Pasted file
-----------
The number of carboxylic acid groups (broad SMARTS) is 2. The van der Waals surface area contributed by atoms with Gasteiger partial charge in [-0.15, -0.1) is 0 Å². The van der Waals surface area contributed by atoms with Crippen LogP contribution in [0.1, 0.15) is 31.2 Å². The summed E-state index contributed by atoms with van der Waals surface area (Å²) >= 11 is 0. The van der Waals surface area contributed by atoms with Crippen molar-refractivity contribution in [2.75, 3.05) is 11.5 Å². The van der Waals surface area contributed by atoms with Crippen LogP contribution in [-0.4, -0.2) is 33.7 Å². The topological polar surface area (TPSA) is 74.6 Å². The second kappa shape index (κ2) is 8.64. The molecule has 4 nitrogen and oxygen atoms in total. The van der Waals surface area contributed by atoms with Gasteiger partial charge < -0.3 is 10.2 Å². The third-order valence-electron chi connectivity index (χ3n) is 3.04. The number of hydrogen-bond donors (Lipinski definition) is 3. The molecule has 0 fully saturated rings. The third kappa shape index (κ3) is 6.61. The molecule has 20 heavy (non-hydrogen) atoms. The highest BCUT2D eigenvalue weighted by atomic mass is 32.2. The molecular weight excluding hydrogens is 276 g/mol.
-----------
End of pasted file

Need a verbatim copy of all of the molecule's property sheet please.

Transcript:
The number of carboxylic acid groups (broad SMARTS) is 2. The van der Waals surface area contributed by atoms with Gasteiger partial charge in [-0.15, -0.1) is 0 Å². The van der Waals surface area contributed by atoms with Crippen LogP contribution in [0.1, 0.15) is 31.2 Å². The summed E-state index contributed by atoms with van der Waals surface area (Å²) >= 11 is 0. The van der Waals surface area contributed by atoms with Crippen molar-refractivity contribution in [2.75, 3.05) is 11.5 Å². The van der Waals surface area contributed by atoms with Crippen LogP contribution in [-0.4, -0.2) is 33.7 Å². The topological polar surface area (TPSA) is 74.6 Å². The second kappa shape index (κ2) is 8.64. The molecule has 4 nitrogen and oxygen atoms in total. The van der Waals surface area contributed by atoms with Gasteiger partial charge < -0.3 is 10.2 Å². The third-order valence-electron chi connectivity index (χ3n) is 3.04. The number of hydrogen-bond donors (Lipinski definition) is 3. The molecule has 0 fully saturated rings. The third kappa shape index (κ3) is 6.61. The molecule has 20 heavy (non-hydrogen) atoms. The highest BCUT2D eigenvalue weighted by atomic mass is 32.2. The molecular weight excluding hydrogens is 276 g/mol.